There are two types of “diplopia” (double vision). “Binocular diplopia” is present only when both eyes are open and disappears if either eye is closed. This type of diplopia is caused by problems with the extraocular muscles that control the eyeballs or the nerves that signal these muscles. The two most common causes of binocular diplopia in people over the age of 50 are thyroid conditions and cranial nerve damage. “Monocular diplopia” is present with both eyes open, but persists when the problematic eye is open and the other eye is closed. Monocular diplopia is not caused by misalignment, but by conditions such as astigmatism, dry eye, and some retinal problems or certain cataracts. To determine whether your double vision is monocular or binocular, your doctor will ask you to cover one eye and then the other. If you have monocular diplopia, your doctor will evaluate you for conditions, such as cataracts, that could be causing the problem. If the problem is binocular and there has been no facial trauma, then your doctor will want ask if you have diabetes, Graves' disease or neurological disorders.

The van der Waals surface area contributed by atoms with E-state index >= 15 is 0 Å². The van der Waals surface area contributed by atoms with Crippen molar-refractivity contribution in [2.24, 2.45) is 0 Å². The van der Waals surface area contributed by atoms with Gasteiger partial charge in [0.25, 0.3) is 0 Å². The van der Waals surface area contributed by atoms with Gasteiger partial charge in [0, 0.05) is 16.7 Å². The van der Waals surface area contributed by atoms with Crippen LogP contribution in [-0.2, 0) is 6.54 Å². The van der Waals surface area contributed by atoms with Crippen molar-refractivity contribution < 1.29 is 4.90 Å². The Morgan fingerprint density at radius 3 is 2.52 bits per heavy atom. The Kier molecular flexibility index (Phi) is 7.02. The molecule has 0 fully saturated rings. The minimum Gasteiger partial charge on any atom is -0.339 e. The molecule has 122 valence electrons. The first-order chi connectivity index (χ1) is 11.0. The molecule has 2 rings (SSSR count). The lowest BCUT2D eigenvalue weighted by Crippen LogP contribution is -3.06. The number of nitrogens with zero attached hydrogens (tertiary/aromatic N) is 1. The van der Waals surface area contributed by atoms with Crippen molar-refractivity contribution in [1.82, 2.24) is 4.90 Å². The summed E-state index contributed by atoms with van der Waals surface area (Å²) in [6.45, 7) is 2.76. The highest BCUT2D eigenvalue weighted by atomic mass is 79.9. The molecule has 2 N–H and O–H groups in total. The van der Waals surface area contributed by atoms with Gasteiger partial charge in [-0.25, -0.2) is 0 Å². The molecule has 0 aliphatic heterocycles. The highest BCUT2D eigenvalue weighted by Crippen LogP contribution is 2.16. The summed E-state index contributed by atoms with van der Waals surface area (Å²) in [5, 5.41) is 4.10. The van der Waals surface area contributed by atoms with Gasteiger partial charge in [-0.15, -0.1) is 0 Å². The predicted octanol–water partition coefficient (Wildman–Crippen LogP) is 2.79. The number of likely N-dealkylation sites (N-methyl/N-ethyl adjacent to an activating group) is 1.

Double vision involves seeing two distinct images of a single object and is not the same as blurry vision.